This rich soup is infused with the refreshing aroma of lotus root. The pork will fall from the bones when gently touch by chopsticks. The lotus root is slight sweet and tender. A great one-dish-meal for a light dinner.
Last Wednesday was the beginning of spring (立春, li chun) according to the Chinese lunar calendar. Despite temperatures still dropping as low as minus 10 degrees C (14 F) at night and the fact that it just snowed last week, we can sense that spring is approaching.
Are you looking forward to spring? I sure am! But I have to confess, I will definitely miss eating hot and hearty winter soup. I love all sorts of soups, and I enjoy them no matter which season it is. But especially in the wintertime, a hot bowl of soup not only satisfies our taste buds, but also warms up our hearts.
Last weekend, I cooked another big pot of lotus root soup and devoured it all. It felt like an addiction. I couldn’t stop eating and was totally indulged in the warmth the hot soup brought me, while it was still freezing outside.
The combination of lotus root and pork ribs is a classic. It seems so simple, yet it creates a rich, flavorful, and satisfying soup.
Like other pork-based soups, the ribs are simmered until tender, creating a rich, savory soup. The lotus adds a nice flowery aroma, so the soup feels refreshing and light. After braising, the lotus root will be very tender and lose its crispness, becoming starchy and reminiscent of taro root.
People in China consider this dish a medicinal one (药膳, yao shan), because traditional Chinese medicine considers it to have a great amount of health benefits. This is the type of food a mom would cook for her daughter who just gave birth. But for me, it’s just a comforting and soothing dish that I enjoy as a complete meal. It contains a good amount of protein, vitamins, dietary fiber, and carbs. So why not?
To make this dish more interesting, I made a simple dipping sauce to serve with the ribs. It’s my all-time favorite and I use it for almost every type of boiled meat – chicken, pork, beef, or duck. To create the sauce, simply mix some light soy sauce with Chinese black vinegar and a pinch of sugar. It’s a savory sauce that’s slightly sweet and brings out the great flavor of boiled protein. If you don’t have black vinegar, simply use some soy sauce with a pinch of sugar. It works like magic.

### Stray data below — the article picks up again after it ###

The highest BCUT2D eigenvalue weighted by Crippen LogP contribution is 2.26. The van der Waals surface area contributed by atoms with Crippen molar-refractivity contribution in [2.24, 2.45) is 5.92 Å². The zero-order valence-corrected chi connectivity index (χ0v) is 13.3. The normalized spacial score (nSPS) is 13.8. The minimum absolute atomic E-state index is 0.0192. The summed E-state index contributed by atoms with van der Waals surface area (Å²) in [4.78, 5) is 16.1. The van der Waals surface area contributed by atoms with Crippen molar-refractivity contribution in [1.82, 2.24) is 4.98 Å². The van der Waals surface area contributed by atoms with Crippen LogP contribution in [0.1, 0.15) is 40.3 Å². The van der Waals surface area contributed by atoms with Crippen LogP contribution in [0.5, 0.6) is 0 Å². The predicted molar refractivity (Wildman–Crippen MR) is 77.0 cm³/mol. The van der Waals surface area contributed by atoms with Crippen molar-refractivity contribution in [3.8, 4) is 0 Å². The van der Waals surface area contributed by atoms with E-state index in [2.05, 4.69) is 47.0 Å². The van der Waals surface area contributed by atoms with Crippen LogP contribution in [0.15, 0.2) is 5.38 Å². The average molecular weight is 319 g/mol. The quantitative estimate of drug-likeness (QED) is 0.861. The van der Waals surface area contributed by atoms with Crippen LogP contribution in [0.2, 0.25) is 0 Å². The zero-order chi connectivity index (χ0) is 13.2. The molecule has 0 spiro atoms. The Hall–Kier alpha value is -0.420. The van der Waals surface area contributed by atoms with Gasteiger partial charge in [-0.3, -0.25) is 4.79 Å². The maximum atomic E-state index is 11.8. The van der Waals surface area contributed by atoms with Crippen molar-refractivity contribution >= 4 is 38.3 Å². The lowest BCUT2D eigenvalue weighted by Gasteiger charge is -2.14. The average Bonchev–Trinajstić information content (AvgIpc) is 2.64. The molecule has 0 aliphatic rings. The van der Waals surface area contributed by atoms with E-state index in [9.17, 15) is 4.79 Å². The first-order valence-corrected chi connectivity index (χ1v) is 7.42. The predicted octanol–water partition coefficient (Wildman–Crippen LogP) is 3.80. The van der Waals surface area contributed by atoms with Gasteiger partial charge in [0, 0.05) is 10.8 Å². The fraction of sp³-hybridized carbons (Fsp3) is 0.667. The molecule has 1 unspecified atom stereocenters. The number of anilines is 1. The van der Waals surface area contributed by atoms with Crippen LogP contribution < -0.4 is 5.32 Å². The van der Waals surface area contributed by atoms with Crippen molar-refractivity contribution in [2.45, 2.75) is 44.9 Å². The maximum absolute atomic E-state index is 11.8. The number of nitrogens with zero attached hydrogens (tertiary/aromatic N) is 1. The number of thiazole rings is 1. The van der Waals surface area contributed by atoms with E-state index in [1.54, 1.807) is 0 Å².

If you’ve never dealt with fresh lotus root before, you should check out this video. I recorded the video for a stir fried lotus root recipe, but it includes the process of preparing lotus root at the beginning.
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For the soup
- 500 grams (1 pound) pork spareribs, cut into single ribs
- 500 grams (1 pound) lotus root
- 2 tablespoons Shaoxing wine
- 1 thumb ginger, sliced
- 4 tablespoon Chinese scallion (or green onion)
- Salt to taste
For the dipping sauce
- Add pork spareribs and 2 liters water into a large pot. Bring to a boil over high heat. Skim the foam from the surface until the soup is clear.
- While boiling the ribs, prepare the lotus root. Wash lotus root carefully. Peel the root and remove tough ends. Cut into 2 equal parts lengthwise, then chop into irregular bite size pieces.
- (optional) Transfer the ribs and boiling water into a dutch oven, without transferring the cooked blood on the bottom of the pot. This step helps you to get a clear soup in the end. You can skip this if you like.
- Place lotus root into the dutch oven containing the ribs (If you skipped step 2, add the lotus root into the big pot with the ribs). Add Shaoxing wine, ginger, and scallion. Bring to a boil over high heat. Cover and cook over low heat for 1.5 to 2 hours, until the ribs almost fall off the bones and the lotus root becomes very tender. If the soup reduces too quickly, add hot water during cooking. Do not add water during the final 30 minutes.
- Add salt to taste.
- Mix light soy sauce, black vinegar, and sugar in a small bowl.
- Serve the soup warm with the dipping sauce. Dip the ribs in the sauce while eating.
The nutrition facts are calculated based on 1 of the 4 servings generated by this recipe.
More recipes that use lotus root:
Honey Lotus Root with Sticky Rice (糯米藕)
A classic appetizer that is gooey and sweet. It’s vegan and gluten-free.
Chinese Spicy Roast Fish (重庆烤鱼)
The crispy and moist roasted fish is served with varies vegetables that are cooked in a pungent hot sauce.
Stir Fried Lotus Root with Pepper
Cooked with a light and appetizing sweet-sour sauce, this is a super healthy side that you can have done in 15 minutes.